U.S. Pat. No. 6,197,057, the entire contents of which are herein incorporated by reference, relates to a lens system that combines a high plus lens with a plus and minus intraocular lens (IOL), so that the lens system works in a manner similar to a Galilean telescope. Generally the high plus lens is outside the eye (i.e. in glasses or spectacles or in a contact lens) and the plus and minus lens is an IOL that replaces or works in conjunction with the natural lens of the patient (See
Additionally, if desired, the plus and minus lens can have a high minus portion in the center of the eye, while the portions surrounding the minus portion have no power, i.e., the surrounding portion can be flat.
The ‘Peyman '057 patent also discloses a supplemental intraocular lens that can be attached to the natural lens or an existing artificial lens to make the lens adaptable to function as a teledioptic or diffractive prismatic lens of the type described above.
Accordingly, a continuing need exists for a supplemental intraocular and intracorneal lenses that can improve the vision in the eye.
An object of the invention is to provide a supplemental intraocular lens for modifying the natural lens or an existing artificial lens in an eye to correct for macular degeneration.
Another object of the present invention is to provide an intraocular lens for implantation in the eye to modify the lens system of the eye comprising the cornea and the natural or existing artificial lens in the eye, to create a lens system that functions as a teledioptic lens system which, when used without an external lens, provides unmagnified and peripherally unrestricted vision and which, when used with an external lens, provides magnified and peripherally restricted vision to correct for macular degeneration.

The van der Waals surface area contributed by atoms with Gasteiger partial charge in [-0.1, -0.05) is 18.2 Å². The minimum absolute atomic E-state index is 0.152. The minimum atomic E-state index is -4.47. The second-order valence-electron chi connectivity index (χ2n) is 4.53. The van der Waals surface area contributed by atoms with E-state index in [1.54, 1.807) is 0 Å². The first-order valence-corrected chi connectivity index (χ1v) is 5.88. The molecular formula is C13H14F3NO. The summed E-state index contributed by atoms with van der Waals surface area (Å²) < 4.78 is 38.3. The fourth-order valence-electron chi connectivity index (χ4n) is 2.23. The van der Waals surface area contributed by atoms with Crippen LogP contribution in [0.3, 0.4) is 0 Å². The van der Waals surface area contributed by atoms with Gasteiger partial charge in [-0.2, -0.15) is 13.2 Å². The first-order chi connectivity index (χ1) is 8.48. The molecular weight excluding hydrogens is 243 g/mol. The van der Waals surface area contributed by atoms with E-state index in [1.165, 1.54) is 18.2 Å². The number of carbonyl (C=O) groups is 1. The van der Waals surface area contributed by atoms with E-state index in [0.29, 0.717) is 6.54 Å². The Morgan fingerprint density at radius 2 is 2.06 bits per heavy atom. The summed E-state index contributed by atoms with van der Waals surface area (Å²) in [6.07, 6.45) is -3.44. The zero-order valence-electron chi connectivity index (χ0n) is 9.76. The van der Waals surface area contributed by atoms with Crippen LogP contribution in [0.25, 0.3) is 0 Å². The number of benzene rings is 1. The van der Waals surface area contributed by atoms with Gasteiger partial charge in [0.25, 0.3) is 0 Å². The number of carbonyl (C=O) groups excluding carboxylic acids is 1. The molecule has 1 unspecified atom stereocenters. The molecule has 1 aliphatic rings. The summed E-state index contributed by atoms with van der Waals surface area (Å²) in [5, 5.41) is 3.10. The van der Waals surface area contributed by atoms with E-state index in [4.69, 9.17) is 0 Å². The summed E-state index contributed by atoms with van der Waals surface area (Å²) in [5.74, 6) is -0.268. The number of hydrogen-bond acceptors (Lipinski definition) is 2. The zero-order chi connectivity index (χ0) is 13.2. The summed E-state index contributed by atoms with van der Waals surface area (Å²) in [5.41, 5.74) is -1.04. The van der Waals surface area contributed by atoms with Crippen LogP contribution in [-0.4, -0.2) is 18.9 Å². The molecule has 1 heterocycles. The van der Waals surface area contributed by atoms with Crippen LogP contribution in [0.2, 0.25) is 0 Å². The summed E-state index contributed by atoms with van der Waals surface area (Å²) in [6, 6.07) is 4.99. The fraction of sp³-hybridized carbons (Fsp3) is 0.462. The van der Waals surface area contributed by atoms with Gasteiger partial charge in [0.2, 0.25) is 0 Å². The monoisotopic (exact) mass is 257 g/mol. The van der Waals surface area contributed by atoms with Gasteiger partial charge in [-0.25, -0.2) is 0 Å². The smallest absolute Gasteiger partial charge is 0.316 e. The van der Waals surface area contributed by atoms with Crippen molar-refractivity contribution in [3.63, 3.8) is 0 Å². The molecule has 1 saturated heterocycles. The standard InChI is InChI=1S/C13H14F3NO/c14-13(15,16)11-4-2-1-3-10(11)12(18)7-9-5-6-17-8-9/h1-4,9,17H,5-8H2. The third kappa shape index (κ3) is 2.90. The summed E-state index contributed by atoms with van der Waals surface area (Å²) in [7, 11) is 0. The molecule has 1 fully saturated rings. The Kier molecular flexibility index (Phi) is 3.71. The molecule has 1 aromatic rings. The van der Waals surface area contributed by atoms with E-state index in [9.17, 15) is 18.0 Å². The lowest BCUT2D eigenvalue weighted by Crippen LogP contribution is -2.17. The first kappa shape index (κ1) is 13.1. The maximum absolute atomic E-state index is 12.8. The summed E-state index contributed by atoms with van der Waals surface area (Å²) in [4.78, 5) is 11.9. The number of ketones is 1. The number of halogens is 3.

A further object of the invention is to provide intraocular lenses of the types described above which further include fastening members which enable those intraocular lenses to be secured in the eye.
A still further object of the invention is to provide intraocular lenses of the type described above which are capable of being secured directly in front of the surface of the natural or existing artificial lens in the eye.
Another object of the present invention is to provide a Galilean telescopic lens system to improve vision in the eye.
Yet a further object of the present invention is to provide a telescopic lens system for the eye, wherein one of the lenses implanted in the cornea of the eye, so that the lens follows the natural direction of the eye.